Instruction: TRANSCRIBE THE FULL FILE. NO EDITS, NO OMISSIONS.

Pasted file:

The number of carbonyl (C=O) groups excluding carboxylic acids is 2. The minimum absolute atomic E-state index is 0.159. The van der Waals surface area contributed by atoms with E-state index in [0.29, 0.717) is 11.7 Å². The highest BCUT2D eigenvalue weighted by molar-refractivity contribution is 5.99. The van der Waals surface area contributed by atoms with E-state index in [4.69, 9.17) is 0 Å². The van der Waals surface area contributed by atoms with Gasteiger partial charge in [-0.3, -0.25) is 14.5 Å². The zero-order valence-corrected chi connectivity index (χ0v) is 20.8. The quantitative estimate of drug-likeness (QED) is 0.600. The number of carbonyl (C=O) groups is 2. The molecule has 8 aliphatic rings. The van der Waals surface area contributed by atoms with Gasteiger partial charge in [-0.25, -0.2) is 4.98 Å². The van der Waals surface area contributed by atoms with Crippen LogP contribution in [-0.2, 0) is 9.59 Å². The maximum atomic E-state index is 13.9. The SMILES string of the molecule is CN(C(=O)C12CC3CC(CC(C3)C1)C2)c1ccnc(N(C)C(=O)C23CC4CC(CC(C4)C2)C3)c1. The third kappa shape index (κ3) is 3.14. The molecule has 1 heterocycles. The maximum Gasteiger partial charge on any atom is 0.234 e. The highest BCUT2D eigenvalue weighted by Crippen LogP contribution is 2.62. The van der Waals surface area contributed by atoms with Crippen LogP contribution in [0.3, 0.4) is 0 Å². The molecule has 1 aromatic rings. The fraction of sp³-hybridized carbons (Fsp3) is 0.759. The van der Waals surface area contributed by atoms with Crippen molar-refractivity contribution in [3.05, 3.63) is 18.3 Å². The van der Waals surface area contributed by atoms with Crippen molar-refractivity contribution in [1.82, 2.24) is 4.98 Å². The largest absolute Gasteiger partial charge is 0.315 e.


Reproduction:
The number of carbonyl (C=O) groups excluding carboxylic acids is 2. The minimum absolute atomic E-state index is 0.159. The van der Waals surface area contributed by atoms with E-state index in [0.29, 0.717) is 11.7 Å². The highest BCUT2D eigenvalue weighted by molar-refractivity contribution is 5.99. The van der Waals surface area contributed by atoms with E-state index in [4.69, 9.17) is 0 Å². The van der Waals surface area contributed by atoms with Gasteiger partial charge in [-0.3, -0.25) is 14.5 Å². The zero-order valence-corrected chi connectivity index (χ0v) is 20.8. The quantitative estimate of drug-likeness (QED) is 0.600. The number of carbonyl (C=O) groups is 2. The molecule has 8 aliphatic rings. The van der Waals surface area contributed by atoms with Gasteiger partial charge in [-0.25, -0.2) is 4.98 Å². The van der Waals surface area contributed by atoms with Crippen LogP contribution in [-0.2, 0) is 9.59 Å². The maximum atomic E-state index is 13.9. The SMILES string of the molecule is CN(C(=O)C12CC3CC(CC(C3)C1)C2)c1ccnc(N(C)C(=O)C23CC4CC(CC(C4)C2)C3)c1. The third kappa shape index (κ3) is 3.14. The molecule has 1 heterocycles. The maximum Gasteiger partial charge on any atom is 0.234 e. The highest BCUT2D eigenvalue weighted by Crippen LogP contribution is 2.62. The van der Waals surface area contributed by atoms with Crippen LogP contribution in [0.3, 0.4) is 0 Å². The molecule has 1 aromatic rings. The fraction of sp³-hybridized carbons (Fsp3) is 0.759. The van der Waals surface area contributed by atoms with Crippen molar-refractivity contribution in [3.05, 3.63) is 18.3 Å². The van der Waals surface area contributed by atoms with Crippen molar-refractivity contribution in [1.82, 2.24) is 4.98 Å². The largest absolute Gasteiger partial charge is 0.315 e.